“What’s a Bakewell Pudding?” was the answer.
Now I thought people the length and breadth of Britain had heard of this delicacy. They may not have known exactly how it was made – an egg and almond mixture spread with raspberry jam in a puff pastry case – but they would have recognised it when they saw it. Oddly, they had heard of a Bakewell Tart with which it is very often confused but is a different article. They have Mr Kipling to thank for that. Anyway, they bought a pudding and thought it was lovely so we shall know what to get them for Christmas.
This got me thinking about the regionality of British food, lovingly listed for all to see in the book Traditional Foods of Britain reviewed here. Even though I live just up the road I don’t buy the story that the pudding was invented in the town but it has made it its own.
When our visitors arrived an eyebrow went up quizzically when a visit to the bakers involved a discussion of how many breadcakes we should buy for lunch. Breadcakes? They were, I explained, the local word for a flat roll (or a barm cake, stottie, cob, bap or batch, depending on which part of the country you’re in).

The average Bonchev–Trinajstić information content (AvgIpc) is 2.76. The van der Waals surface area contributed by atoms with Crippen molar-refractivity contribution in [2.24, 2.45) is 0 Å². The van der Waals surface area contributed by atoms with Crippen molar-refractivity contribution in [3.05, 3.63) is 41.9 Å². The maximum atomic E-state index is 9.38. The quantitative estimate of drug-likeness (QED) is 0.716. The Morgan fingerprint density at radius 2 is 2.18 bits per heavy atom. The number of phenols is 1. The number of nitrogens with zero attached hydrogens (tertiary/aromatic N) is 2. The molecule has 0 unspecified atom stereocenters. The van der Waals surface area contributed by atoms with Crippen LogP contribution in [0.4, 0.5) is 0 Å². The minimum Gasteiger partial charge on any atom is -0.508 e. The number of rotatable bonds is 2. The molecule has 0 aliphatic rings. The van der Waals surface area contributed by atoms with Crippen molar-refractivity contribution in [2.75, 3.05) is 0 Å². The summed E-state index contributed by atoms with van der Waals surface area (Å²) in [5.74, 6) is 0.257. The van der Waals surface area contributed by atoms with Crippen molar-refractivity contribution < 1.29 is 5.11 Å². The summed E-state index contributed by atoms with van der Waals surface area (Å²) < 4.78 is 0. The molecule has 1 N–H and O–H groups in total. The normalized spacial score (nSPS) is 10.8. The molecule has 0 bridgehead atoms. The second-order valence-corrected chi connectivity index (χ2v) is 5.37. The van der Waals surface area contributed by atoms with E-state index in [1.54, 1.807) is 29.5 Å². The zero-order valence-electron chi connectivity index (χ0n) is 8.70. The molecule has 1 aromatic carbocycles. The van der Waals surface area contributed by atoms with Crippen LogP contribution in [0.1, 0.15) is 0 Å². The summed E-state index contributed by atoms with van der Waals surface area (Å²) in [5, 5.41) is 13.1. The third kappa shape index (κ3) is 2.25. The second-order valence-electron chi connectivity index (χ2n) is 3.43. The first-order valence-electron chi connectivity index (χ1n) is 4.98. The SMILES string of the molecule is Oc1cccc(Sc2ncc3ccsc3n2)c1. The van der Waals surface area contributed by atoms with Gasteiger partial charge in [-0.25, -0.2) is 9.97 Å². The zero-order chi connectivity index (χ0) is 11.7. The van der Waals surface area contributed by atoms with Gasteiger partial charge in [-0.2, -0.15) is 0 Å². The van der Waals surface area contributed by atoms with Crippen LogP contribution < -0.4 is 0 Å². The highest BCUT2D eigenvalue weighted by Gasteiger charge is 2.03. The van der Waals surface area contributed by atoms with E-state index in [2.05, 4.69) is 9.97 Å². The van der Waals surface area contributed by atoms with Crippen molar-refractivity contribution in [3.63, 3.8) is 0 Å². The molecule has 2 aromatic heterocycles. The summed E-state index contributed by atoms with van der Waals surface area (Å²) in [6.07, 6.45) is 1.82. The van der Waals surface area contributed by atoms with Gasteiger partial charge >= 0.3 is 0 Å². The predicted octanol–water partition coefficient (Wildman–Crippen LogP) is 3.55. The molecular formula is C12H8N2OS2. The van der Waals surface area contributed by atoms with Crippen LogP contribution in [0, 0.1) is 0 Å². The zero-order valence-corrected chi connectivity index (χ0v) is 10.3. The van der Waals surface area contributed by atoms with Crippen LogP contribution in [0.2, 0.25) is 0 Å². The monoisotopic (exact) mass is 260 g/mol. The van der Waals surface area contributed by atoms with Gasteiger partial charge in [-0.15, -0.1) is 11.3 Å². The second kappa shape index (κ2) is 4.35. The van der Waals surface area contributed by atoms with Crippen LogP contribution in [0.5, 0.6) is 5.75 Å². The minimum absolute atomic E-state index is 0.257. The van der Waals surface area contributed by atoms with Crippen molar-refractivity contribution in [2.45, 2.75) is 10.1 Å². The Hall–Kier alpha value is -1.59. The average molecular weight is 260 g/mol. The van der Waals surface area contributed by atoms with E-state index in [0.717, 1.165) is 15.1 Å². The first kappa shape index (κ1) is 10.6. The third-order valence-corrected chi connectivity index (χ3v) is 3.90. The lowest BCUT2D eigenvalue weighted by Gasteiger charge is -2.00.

Or a scuffler. For more about that you need to read this.
So now I was on a roll, so to speak. Had our guests ever had a Derbyshire oatcake, I wondered? They looked blank so I marched the husband down to the shop, announced he had never eaten one (gasps of amused shock and horror) and served them up for Sunday breakfast. “It’s like a pancake,” he observed. But made with oats, I explained. So healthy, then? Not if fried, said my wife. He liked them.
Normally I make them myself. But if you happen to be a long way from an oatcake (not the hard Scots variety eaten with cheese) here’s how to make them.
I said he could take the remaining oatcake home but we forgot so I had it for breakfast myself, griddled and spread with butter and jam. There’s more than one way to eat an oatcake. Now that ought to be a local saying, shouldn’t it?